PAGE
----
Conservation Officer Overview
Michigan conservation officers (COs) are fully commissioned as state peace officers, with full power and authority to enforce Michigan's criminal laws. Michigan's first salaried position as a conservation officer - or game warden, as it was known then - was held in 1887.
In the early days, these officers were charged mainly with enforcing fish and game regulations. The mission of the Department of Natural Resources' Law Enforcement Division has expanded substantially since then and now includes protection of all natural resources and the environment, as well as the health and safety of the public.
COs are a unique class of law enforcement officer, whose duties include enforcing regulations for outdoor recreational activities such as off-road vehicle (ORV) use, snowmobiling, boating, hunting and fishing. They also are empowered to arrest those who commit felonies, misdemeanors and civil violations of Michigan law.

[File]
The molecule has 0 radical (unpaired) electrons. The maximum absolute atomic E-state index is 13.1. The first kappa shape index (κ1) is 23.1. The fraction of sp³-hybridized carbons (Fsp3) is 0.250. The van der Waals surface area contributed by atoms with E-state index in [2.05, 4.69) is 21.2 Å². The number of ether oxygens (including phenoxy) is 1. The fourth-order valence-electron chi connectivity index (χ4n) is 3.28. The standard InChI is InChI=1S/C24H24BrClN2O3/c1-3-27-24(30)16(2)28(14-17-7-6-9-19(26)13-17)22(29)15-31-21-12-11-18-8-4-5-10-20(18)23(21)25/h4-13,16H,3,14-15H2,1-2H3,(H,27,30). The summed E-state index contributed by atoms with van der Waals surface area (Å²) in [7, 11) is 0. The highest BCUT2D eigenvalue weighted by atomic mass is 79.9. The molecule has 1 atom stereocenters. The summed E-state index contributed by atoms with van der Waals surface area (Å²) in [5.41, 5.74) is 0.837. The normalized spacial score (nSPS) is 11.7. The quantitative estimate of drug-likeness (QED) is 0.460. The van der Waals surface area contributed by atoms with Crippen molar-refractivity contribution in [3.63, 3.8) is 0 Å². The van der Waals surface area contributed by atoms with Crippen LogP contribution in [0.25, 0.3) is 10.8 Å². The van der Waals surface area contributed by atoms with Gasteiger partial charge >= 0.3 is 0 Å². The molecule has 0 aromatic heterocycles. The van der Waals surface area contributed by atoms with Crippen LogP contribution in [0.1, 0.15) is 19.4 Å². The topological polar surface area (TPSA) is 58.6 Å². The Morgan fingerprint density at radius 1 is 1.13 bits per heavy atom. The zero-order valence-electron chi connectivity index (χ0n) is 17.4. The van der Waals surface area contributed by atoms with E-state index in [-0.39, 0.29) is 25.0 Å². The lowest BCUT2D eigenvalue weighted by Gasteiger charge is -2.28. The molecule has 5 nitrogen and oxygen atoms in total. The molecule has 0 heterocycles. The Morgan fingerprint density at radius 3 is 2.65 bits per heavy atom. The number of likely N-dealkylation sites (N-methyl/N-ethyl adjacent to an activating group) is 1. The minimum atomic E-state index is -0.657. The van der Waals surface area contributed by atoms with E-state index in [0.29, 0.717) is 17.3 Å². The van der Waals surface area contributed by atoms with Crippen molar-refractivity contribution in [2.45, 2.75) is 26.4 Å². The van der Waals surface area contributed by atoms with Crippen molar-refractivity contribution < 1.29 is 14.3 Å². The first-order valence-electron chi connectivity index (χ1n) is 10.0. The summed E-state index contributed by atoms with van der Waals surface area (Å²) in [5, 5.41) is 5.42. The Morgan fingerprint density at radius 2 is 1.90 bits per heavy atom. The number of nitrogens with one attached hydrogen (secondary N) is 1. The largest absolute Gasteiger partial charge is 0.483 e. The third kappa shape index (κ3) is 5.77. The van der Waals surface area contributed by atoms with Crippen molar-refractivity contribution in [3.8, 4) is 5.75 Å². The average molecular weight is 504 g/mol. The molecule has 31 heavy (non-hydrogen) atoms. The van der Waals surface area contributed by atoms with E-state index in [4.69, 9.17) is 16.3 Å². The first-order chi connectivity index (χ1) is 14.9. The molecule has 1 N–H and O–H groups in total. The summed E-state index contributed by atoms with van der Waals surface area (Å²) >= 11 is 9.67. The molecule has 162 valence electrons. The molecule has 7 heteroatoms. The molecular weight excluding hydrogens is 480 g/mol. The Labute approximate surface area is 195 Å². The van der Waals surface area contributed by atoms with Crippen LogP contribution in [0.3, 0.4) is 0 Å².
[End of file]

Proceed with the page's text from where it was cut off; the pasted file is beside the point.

Conservation officers, along with other support staff within the Law Enforcement Division, have a wide array of responsibilities in addition to enforcement, including education, recreational safety and public outreach.
They, at times, will work jointly with every branch of law enforcement, whether it's federal, state, local or tribal. COs often take part in multi-agency operations, patrols and training exercises with the U.S. Coast Guard, Michigan State Police, county sheriff departments, city police departments, U.S. Customs, U.S. Border Patrol, U.S. Fish and Wildlife Service, and tribal agencies.
Conservation officers take pride in maintaining the highest level of professionalism as they carry out the duties of a physically and mentally demanding career.